Today, June 11th 2009, is the two year anniversary of the store and as I prepare to close for good next week I thought this would be a good occasion to offer a little insight into the decision to close Babylon Falling as well as share a few thoughts on the experience here over the past two years and my take on the future of bookselling.
Although I have an official story that I tell people who ask, I have been struggling to convey the non-financial factors that led to the decision to close. In the same way that finances weren’t the primary motivating factor in opening the store, to say that the decision to close was purely financial really doesn’t tell the whole story.
Assuming that the sudden and severe drop-off in sales that took place between October and December of 2008 was part of a larger trend that would continue at least through 2009 I sat down over Christmas and wrote a revised strategy for Babylon Falling that would allow us to not only stay in business but to be positioned properly for the eventual rebound, should there be one. Not only accounting for the economic climate, I also had to take into account the historic shift that the world of publishing and bookselling is currently undergoing. Writing the strategy it quickly became clear to me that if this ‘recession’ had any teeth Babylon Falling as I originally conceived it could not continue to exist. Implementing my revised strategy would be an effective abandonment of my original idea of creating the ‘anti-revolutionary bookstore’ revolutionary bookstore. It became apparent that in order to stay alive in this new world Babylon Falling would have to slowly morph into just another hip boutique that sold just the right amount of ‘edgy’ bs to flirt with the counter-culture but still occupy a safe space within the mainstream.
Naturally this idea was abhorrent to me and I resolved to give the store a couple more months and see how things went in the first part of the year. Between David Young’s show, Live Forever, in January and our Underground Press show in February, we had our two most successful events yet. But although we had great press, and the resultant increase in traffic to the store, we did not have the requisite increase in sales. As the Underground Press exhibit came down and after I consulted the numbers I was convinced that the slow down in sales was part of a trend that seemed to be only just beginning. Not able to withstand many more months at that pace and unwilling to implement a strategy that negated the original purpose of the store I knew I would have to close Babylon Falling.
I give thanks that because this store was run 100% with my own money the decision was entirely my own. It no doubt hurt to abandon my original investment and all that we were able to create in these two years, but in the end it seemed worse to me to defile the sanctity of the concept just to keep the doors open. We had a good run and I’m proud of all we were able to accomplish. If nothing else the thing I will take with me is the knowledge of just how powerful the creation of an inclusive, vibrant community can be.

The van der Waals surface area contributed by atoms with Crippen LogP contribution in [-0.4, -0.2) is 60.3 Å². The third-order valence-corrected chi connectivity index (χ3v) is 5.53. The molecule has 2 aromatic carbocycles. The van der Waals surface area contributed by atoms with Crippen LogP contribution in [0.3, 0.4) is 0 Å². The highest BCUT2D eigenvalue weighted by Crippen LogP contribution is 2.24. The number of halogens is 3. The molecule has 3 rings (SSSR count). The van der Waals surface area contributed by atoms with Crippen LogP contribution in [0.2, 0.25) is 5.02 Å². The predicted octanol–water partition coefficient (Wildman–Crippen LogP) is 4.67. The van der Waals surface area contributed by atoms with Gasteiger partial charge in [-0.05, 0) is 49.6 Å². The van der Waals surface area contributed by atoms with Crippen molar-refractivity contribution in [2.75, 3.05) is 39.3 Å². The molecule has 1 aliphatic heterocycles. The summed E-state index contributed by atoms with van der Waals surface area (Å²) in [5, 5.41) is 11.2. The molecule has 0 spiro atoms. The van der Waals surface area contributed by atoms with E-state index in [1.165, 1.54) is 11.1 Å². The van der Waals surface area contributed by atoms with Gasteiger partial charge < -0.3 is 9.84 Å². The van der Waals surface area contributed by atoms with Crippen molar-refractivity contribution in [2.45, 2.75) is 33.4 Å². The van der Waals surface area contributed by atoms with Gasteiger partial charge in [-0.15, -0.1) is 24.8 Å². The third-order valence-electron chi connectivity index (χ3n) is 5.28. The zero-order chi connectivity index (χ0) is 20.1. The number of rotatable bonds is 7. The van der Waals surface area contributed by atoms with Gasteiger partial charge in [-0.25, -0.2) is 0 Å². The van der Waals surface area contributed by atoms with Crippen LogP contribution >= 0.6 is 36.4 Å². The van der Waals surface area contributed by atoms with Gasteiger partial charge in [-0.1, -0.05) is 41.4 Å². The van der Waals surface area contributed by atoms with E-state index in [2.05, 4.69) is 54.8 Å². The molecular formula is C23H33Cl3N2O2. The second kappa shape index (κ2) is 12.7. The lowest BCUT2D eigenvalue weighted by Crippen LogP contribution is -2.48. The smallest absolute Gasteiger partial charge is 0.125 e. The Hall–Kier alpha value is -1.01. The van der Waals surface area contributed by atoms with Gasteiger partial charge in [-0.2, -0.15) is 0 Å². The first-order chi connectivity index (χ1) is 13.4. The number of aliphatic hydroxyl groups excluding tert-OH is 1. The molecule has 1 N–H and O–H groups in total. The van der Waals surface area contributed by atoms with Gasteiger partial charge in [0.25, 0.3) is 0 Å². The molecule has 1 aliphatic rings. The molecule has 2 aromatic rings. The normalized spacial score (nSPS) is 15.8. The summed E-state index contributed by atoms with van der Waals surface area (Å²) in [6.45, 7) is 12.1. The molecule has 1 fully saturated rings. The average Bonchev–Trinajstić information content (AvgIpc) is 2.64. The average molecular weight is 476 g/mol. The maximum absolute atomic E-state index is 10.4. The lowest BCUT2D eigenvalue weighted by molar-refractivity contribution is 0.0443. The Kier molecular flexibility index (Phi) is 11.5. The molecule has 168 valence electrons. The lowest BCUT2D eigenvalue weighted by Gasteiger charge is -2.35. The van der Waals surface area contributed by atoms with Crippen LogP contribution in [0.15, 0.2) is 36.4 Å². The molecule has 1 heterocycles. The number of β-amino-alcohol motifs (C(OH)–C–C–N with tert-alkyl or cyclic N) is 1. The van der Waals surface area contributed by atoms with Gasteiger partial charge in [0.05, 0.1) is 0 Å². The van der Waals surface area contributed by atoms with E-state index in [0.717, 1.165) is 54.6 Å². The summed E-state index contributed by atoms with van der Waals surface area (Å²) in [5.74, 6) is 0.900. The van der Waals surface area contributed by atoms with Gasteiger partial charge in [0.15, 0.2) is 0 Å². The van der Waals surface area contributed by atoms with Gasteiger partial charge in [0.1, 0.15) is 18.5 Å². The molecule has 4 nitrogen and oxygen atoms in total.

The undoing of Babylon Falling can essentially be boiled down to bad timing. I caught one of the last waves and am grateful for my short ride but the culture that bred and sustained this particular retail model is coming to an end. My worry for the future of bookselling is not what people are buying or even the amount they are buying, but rather how they are buying. The idea of the bookseller in a curatorial role as a member of the community seems to be completely foreign to a culture that demands convenience above all else. That being said I have to acknowledge the changing role of the physical book in this culture. Books are only useful as a container and as a container they are only as important as the information they carry. With the physical book no longer the primary means of delivery of much of this information, and with the bricks and mortar store no longer the only source that provides books, bookstores can only find relevance through the community that they provide, not the community they serve. Nostalgia trips, fetishizing the book as a physical object, panhandling customers through guilt trips disguised as buy local programs, and the publisher’s perverted obsession with blockbuster titles do nothing to address the fundamental shift in technology and attitudes taking place. It’s going to be a tough few years in the world of bookselling for sure.
My experience with this store has been more encouraging than discouraging and I leave with a certain sense of accomplishment and pride. Love to everyone that helped get the store up and those that kept it running full speed till the end. I started to type up a list of people to thank – our core customers, all the booksellers who lent words of encouragement, all the publishers who took time to explain stuff to me, all the artists and writers who exhibited and did book signings here, those few people in the press who covered our events and wrote about the store, and the Babylon Falling extended family (you know who you are) – but quit when I realized just how ridiculously long the list was. That to me is testament to the strength of what we did here. So love to everyone who got it.